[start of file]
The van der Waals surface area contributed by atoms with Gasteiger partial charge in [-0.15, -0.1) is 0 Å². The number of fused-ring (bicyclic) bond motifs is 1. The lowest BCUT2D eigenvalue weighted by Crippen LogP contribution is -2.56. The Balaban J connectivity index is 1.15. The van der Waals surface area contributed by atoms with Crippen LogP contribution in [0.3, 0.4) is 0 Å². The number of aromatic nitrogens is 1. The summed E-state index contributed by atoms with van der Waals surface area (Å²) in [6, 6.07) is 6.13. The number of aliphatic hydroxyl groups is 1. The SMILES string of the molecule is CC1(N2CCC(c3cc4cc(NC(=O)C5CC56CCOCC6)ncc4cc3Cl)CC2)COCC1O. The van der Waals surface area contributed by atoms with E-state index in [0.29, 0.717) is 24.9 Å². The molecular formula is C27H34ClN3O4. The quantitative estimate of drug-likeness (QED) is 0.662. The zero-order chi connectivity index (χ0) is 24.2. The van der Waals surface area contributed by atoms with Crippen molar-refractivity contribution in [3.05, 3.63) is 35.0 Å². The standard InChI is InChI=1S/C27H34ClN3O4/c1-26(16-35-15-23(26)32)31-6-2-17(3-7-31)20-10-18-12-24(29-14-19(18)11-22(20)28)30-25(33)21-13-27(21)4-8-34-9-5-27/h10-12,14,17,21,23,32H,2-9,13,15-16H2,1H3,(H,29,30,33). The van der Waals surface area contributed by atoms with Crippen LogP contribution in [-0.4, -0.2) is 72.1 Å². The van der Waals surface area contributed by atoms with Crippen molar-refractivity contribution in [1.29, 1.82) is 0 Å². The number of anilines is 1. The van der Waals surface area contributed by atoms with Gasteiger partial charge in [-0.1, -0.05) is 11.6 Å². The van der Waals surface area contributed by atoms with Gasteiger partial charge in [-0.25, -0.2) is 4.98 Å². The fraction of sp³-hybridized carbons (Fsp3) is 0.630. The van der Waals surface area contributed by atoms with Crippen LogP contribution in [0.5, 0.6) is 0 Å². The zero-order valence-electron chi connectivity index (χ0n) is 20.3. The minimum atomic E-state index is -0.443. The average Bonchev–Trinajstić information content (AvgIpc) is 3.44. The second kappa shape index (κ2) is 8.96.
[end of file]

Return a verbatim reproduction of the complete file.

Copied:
The van der Waals surface area contributed by atoms with Gasteiger partial charge in [-0.15, -0.1) is 0 Å². The number of fused-ring (bicyclic) bond motifs is 1. The lowest BCUT2D eigenvalue weighted by Crippen LogP contribution is -2.56. The Balaban J connectivity index is 1.15. The van der Waals surface area contributed by atoms with Crippen LogP contribution in [0.3, 0.4) is 0 Å². The number of aromatic nitrogens is 1. The summed E-state index contributed by atoms with van der Waals surface area (Å²) in [6, 6.07) is 6.13. The number of aliphatic hydroxyl groups is 1. The SMILES string of the molecule is CC1(N2CCC(c3cc4cc(NC(=O)C5CC56CCOCC6)ncc4cc3Cl)CC2)COCC1O. The van der Waals surface area contributed by atoms with E-state index in [0.29, 0.717) is 24.9 Å². The molecular formula is C27H34ClN3O4. The quantitative estimate of drug-likeness (QED) is 0.662. The zero-order chi connectivity index (χ0) is 24.2. The van der Waals surface area contributed by atoms with Crippen molar-refractivity contribution in [3.05, 3.63) is 35.0 Å². The standard InChI is InChI=1S/C27H34ClN3O4/c1-26(16-35-15-23(26)32)31-6-2-17(3-7-31)20-10-18-12-24(29-14-19(18)11-22(20)28)30-25(33)21-13-27(21)4-8-34-9-5-27/h10-12,14,17,21,23,32H,2-9,13,15-16H2,1H3,(H,29,30,33). The van der Waals surface area contributed by atoms with Crippen LogP contribution in [-0.4, -0.2) is 72.1 Å². The van der Waals surface area contributed by atoms with Crippen molar-refractivity contribution in [1.29, 1.82) is 0 Å². The number of anilines is 1. The van der Waals surface area contributed by atoms with Gasteiger partial charge in [-0.1, -0.05) is 11.6 Å². The van der Waals surface area contributed by atoms with Gasteiger partial charge in [-0.25, -0.2) is 4.98 Å². The fraction of sp³-hybridized carbons (Fsp3) is 0.630. The van der Waals surface area contributed by atoms with Crippen LogP contribution in [0.5, 0.6) is 0 Å². The zero-order valence-electron chi connectivity index (χ0n) is 20.3. The minimum atomic E-state index is -0.443. The average Bonchev–Trinajstić information content (AvgIpc) is 3.44. The second kappa shape index (κ2) is 8.96.